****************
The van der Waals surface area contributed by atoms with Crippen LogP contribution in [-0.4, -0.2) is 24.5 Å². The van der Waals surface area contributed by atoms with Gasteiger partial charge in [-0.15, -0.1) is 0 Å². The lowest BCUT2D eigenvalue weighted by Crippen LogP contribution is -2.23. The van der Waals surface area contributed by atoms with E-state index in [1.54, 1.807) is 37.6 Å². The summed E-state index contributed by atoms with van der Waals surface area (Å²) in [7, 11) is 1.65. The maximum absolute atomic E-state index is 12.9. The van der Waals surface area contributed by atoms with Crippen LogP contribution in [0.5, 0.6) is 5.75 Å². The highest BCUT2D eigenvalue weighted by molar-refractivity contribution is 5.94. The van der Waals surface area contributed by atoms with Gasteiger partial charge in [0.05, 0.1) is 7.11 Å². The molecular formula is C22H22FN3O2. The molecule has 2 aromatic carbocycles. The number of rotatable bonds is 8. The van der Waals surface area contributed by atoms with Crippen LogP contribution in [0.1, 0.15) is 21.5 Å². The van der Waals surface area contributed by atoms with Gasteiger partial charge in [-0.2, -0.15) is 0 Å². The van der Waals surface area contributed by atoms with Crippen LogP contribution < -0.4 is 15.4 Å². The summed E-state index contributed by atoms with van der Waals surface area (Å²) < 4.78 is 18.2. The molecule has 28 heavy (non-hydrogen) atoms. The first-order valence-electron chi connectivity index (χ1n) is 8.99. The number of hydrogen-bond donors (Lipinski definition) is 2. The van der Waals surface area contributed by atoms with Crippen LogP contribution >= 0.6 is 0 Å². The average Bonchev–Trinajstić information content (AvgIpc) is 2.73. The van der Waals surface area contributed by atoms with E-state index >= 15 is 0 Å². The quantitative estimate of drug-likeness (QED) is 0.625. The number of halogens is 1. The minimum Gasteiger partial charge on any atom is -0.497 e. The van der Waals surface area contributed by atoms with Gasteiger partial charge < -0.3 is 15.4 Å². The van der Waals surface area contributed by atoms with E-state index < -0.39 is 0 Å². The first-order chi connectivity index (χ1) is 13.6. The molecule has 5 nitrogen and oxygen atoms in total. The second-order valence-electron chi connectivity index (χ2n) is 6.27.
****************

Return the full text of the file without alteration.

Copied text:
The van der Waals surface area contributed by atoms with Crippen LogP contribution in [-0.4, -0.2) is 24.5 Å². The van der Waals surface area contributed by atoms with Gasteiger partial charge in [-0.15, -0.1) is 0 Å². The lowest BCUT2D eigenvalue weighted by Crippen LogP contribution is -2.23. The van der Waals surface area contributed by atoms with E-state index in [1.54, 1.807) is 37.6 Å². The summed E-state index contributed by atoms with van der Waals surface area (Å²) in [7, 11) is 1.65. The maximum absolute atomic E-state index is 12.9. The van der Waals surface area contributed by atoms with Crippen LogP contribution in [0.5, 0.6) is 5.75 Å². The highest BCUT2D eigenvalue weighted by molar-refractivity contribution is 5.94. The van der Waals surface area contributed by atoms with Gasteiger partial charge in [0.05, 0.1) is 7.11 Å². The molecular formula is C22H22FN3O2. The molecule has 2 aromatic carbocycles. The number of rotatable bonds is 8. The van der Waals surface area contributed by atoms with Crippen LogP contribution in [0.1, 0.15) is 21.5 Å². The van der Waals surface area contributed by atoms with Gasteiger partial charge in [-0.2, -0.15) is 0 Å². The van der Waals surface area contributed by atoms with Crippen LogP contribution < -0.4 is 15.4 Å². The summed E-state index contributed by atoms with van der Waals surface area (Å²) < 4.78 is 18.2. The molecule has 28 heavy (non-hydrogen) atoms. The first-order valence-electron chi connectivity index (χ1n) is 8.99. The number of hydrogen-bond donors (Lipinski definition) is 2. The van der Waals surface area contributed by atoms with Crippen LogP contribution >= 0.6 is 0 Å². The average Bonchev–Trinajstić information content (AvgIpc) is 2.73. The van der Waals surface area contributed by atoms with E-state index >= 15 is 0 Å². The quantitative estimate of drug-likeness (QED) is 0.625. The number of halogens is 1. The minimum Gasteiger partial charge on any atom is -0.497 e. The van der Waals surface area contributed by atoms with Gasteiger partial charge < -0.3 is 15.4 Å². The van der Waals surface area contributed by atoms with E-state index < -0.39 is 0 Å². The first-order chi connectivity index (χ1) is 13.6. The molecule has 5 nitrogen and oxygen atoms in total. The second-order valence-electron chi connectivity index (χ2n) is 6.27.